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Walla Walla

Started: 2012-10-20 12:39:09

Submitted: 2012-10-20 13:50:40

Visibility: World-readable

In which the intrepid narrator visits Walla Walla, Washington for his father's birthday

Two weeks ago, we visited my parents in Walla Walla to celebrate my father's sixtieth birthday. (I took a quick look at my forthcoming Christmas-time trip to Hong Kong and decided any of my likely excuses didn't hold water, and it didn't hurt to have a short trip on which to beta-test some of our ideas for transporting a preschooler by air.)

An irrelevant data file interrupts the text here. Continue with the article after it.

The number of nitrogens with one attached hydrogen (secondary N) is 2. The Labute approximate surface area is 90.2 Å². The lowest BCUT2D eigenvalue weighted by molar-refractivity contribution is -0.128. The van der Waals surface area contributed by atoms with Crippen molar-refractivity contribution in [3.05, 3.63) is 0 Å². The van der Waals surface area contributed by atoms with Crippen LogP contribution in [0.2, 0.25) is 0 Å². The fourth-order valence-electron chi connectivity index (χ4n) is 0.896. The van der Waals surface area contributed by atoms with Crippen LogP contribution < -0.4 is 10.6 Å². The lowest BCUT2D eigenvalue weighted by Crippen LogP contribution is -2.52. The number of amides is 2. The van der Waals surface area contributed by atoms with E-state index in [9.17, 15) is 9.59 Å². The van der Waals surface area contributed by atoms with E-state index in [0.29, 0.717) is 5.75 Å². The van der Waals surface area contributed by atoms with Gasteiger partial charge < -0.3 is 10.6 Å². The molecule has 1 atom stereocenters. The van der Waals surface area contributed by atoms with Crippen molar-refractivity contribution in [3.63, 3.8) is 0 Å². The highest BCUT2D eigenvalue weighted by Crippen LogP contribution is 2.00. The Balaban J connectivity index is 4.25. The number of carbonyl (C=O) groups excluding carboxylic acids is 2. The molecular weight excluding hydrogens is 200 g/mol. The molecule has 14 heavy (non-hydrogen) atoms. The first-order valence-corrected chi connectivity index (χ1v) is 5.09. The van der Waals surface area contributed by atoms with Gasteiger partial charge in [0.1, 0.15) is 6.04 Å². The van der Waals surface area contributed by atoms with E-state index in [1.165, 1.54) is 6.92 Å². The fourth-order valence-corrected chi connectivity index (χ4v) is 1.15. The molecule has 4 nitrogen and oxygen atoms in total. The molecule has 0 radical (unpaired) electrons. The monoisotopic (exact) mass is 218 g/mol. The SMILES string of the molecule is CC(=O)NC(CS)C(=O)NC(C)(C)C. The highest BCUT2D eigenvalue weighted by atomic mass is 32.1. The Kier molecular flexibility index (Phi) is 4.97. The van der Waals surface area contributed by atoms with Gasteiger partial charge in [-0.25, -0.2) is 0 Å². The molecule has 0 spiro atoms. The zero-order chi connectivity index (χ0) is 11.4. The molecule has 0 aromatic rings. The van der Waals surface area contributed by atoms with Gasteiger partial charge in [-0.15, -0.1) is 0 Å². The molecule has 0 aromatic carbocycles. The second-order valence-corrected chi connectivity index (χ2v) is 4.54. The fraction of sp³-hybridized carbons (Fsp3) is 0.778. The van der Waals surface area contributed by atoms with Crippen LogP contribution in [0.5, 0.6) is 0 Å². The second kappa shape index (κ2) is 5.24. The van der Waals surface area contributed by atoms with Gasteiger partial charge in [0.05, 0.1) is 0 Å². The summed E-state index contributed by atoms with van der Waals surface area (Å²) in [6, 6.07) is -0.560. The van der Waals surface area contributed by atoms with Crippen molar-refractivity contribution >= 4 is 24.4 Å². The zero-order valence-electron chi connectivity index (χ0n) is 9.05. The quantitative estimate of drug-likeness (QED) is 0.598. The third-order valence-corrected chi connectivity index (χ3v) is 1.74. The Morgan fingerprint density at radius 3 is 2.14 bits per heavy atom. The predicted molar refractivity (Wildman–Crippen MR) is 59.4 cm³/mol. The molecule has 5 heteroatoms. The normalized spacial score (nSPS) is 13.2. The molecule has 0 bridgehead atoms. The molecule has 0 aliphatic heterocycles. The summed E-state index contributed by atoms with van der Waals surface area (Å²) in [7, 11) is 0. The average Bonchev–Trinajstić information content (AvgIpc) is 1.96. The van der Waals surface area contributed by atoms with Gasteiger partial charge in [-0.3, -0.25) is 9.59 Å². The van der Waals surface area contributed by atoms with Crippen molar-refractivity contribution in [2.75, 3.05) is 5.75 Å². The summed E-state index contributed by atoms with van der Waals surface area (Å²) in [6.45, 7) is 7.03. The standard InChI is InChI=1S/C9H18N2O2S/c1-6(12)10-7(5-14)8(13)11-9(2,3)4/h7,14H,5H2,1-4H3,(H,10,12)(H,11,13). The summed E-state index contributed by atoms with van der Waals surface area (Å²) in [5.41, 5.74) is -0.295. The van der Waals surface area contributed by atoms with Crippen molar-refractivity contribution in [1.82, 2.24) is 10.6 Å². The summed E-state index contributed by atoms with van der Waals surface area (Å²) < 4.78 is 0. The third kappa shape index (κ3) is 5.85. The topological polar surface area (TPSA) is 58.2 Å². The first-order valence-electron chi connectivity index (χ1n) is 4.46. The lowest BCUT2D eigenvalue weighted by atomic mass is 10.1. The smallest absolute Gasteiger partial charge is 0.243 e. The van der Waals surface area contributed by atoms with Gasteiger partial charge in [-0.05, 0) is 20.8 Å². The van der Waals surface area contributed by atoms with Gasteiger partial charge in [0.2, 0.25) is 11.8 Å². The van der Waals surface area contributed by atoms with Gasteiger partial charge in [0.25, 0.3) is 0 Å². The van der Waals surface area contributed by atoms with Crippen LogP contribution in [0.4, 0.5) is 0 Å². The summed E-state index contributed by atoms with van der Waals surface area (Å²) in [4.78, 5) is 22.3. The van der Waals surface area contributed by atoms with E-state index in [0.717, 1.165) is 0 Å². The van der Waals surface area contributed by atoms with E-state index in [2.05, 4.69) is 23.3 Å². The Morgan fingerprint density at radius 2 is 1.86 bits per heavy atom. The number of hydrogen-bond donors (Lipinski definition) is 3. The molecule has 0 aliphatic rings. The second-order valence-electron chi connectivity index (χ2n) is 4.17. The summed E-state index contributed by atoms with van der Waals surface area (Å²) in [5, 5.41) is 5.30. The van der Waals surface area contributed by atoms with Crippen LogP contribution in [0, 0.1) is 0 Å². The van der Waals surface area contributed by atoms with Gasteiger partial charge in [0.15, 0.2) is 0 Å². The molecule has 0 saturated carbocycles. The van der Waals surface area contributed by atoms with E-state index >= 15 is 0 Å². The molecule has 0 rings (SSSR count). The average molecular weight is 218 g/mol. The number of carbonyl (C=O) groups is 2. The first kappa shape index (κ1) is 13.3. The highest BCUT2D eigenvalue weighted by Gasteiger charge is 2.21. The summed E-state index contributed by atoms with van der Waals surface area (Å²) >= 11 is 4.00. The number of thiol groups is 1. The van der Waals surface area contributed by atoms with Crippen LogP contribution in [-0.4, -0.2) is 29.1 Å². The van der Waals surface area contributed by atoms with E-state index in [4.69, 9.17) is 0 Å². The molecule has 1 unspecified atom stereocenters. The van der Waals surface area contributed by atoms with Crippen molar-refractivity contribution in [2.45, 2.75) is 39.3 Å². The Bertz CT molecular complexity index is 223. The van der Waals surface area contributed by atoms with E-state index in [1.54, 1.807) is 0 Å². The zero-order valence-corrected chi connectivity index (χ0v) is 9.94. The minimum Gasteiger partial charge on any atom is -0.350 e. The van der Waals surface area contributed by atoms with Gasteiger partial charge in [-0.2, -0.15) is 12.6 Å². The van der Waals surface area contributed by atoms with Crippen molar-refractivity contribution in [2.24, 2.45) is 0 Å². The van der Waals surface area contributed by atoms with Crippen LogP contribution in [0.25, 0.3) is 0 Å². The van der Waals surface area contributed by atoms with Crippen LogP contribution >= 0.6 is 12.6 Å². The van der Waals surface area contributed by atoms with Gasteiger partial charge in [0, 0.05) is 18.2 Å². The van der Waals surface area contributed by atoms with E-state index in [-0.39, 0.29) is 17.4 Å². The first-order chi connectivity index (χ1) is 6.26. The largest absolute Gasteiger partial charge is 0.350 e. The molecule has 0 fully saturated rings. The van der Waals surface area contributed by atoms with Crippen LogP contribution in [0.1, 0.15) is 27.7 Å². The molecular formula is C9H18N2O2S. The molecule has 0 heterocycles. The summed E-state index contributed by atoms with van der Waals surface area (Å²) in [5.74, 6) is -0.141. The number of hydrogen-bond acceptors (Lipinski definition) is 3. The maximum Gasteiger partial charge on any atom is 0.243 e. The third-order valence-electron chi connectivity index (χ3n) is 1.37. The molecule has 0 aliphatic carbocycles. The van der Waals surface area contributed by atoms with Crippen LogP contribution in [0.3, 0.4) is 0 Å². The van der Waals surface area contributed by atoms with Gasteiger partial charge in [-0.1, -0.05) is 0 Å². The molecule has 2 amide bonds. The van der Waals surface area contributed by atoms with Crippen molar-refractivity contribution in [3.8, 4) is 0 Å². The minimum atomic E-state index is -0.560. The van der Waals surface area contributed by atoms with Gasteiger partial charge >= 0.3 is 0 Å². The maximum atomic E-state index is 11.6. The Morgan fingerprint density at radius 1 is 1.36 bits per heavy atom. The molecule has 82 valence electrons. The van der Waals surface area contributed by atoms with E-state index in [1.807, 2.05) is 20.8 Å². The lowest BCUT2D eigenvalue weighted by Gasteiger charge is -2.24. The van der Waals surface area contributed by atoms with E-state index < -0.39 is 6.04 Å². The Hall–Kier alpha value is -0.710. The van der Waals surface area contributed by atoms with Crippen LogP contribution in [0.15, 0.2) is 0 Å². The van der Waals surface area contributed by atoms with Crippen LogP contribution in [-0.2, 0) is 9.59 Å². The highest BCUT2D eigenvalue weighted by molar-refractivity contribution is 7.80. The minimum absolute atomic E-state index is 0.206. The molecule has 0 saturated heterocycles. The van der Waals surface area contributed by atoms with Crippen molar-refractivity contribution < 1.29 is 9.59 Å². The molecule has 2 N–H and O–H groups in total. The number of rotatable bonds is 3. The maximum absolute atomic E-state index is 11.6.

We took Friday, 5 October off and caught a direct flight from Denver to Pasco, marketed as a United Express flight operated by Skywest on a CRJ-200. This was my first chance to exploit my new Premier Silver status (acquired by virtue of flying to India and back on a business-class ticket), which was not all that exciting except for the free checked bags. We decided to check Calvin's carseat and prop him up in the seat using the FAA-approved CARES harness, which loops around the seat back and attaches to the regular seat belt to create a four-point harness for small children. Neither of us were quite sure what to make of this idea, but Kiesa found an eBay seller who would rent the harness, so we decided to give it a try. This worked less-well than we'd hoped; on our little regional jet the tray tables were inset into the back of the seat, so the harness (which requires wrapping around the seat with the tray table removed under normal circumstances) required wrapping over the tray table, rendering the tray table inoperable for the person sitting behind Calvin. This was bad-passenger behavior we were unwilling to inflict on our neighbors, so we skipped the harness and just sat Calvin in the full-sized seat with nothing but the full-sized seat belt to keep him in place.